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Falcons point to league for lack of logo on Saints statue

Saints Gleason Statue Football

This photo released July 27, 2012 by the New Orleans Saints shows the blocked punt that etched Steve Gleason into New Orleans Saints lore, and the symbolic significance that play took on in a city just starting to recover from disaster, is now immortalized in a nine-foot statue outside the Superdome. Gleason, who now has ALS, famously blocked the ball off of the foot of then-Atlanta punter Michael Koenen and into the end zone for a Saints touchdown on Sept. 25, 2006, the night the rebuilt Superdome and the city of New Orleans hosted an NFL game for the first time since Hurrciane Katrina. The statue, entitled Rebirth, depicts Gleason fully outstretched in a dive, his hands smothering the ball as it leaves Koenen’s foot. Gleason says the statue is symbolizes the commitment of those who returned to rebuild after the storm. (AP Photo/New Orleans Saints, Alex Restrepo)


In the “Rebirth” statue that was unveiled last week, former Saints safety Steve Gleason is cast in bronze, blocking the punt of a player with no markings on him.

The play was against the Falcons, but there’s no way to know that from the artwork.

But Falcons president Rich McKay told Pat Yasinskas of the decision was made in consultation with the league.

We never intended to offend the New Orleans fans and we certainly didn’t intend to make light of the moment, which was truly special,’’ McKay said.

The play was in the first game back in the Superdome after Hurricane Katrina, when Gleason’s block of a Michael Koenen punt was returned for a touchdown by Curtis Deloatch, an early, emotional turn for a city that needed one.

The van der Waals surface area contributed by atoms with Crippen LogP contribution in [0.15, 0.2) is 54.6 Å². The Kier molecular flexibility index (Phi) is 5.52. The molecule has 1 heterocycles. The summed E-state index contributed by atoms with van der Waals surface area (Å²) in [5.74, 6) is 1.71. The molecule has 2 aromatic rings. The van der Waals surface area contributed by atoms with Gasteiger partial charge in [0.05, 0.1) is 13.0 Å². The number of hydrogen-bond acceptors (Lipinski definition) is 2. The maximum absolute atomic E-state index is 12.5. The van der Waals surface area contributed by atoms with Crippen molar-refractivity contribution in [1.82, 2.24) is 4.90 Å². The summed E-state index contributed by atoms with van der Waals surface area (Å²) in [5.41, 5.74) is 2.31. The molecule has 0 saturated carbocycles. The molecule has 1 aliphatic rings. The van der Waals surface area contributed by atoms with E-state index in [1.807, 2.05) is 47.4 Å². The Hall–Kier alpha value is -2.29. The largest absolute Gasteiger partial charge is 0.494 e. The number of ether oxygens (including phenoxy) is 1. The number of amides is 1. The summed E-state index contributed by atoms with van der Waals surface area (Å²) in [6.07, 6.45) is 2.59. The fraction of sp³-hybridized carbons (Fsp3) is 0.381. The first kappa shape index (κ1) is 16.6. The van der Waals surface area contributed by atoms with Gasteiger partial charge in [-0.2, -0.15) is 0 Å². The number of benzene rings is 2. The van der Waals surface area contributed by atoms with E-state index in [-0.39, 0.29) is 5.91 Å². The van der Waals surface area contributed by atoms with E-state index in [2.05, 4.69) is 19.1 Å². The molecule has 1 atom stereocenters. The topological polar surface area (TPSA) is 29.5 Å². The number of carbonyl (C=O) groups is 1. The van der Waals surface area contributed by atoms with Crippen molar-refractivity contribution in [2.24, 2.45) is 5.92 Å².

The initial report from the New Orleans Times-Picayune said the Falcons didn’t want to participate in the statue, but McKay explained that was not the case.

“The first thing that happens in a request for marks is that it has to go to the league because we don’t own the marks,’’ McKay said. “The league does for anything outside of our market. When they brought it to us, we discussed it with them and we came to the conclusion that, obviously the fact they’re honoring the moment is fantastic. We were all there. It was an incredible moment for the city. It was not something that we wanted to memorialize the game.

“So we kind of looked at it as though we didn’t want necessarily a statue in front of the building that had our marks. Albeit, we all understand how important the moment was for the city and what they had gone through. We all lived in that moment and it was a pretty special thing. Even losing, it was still a pretty special thing.

“But it was just something that when we talked to the league about it, we said we didn’t think it was appropriate to put the marks on it. Everybody knew what the game was. Everybody knew what the moment was.”

McKay also said owner Arthur Blank was never involved in the process.

To be honest, it doesn’t matter if the Falcons are depicted or not. That moment was about New Orleans, and its comeback.

The authenticity that’s lacking doesn’t detract from that at all.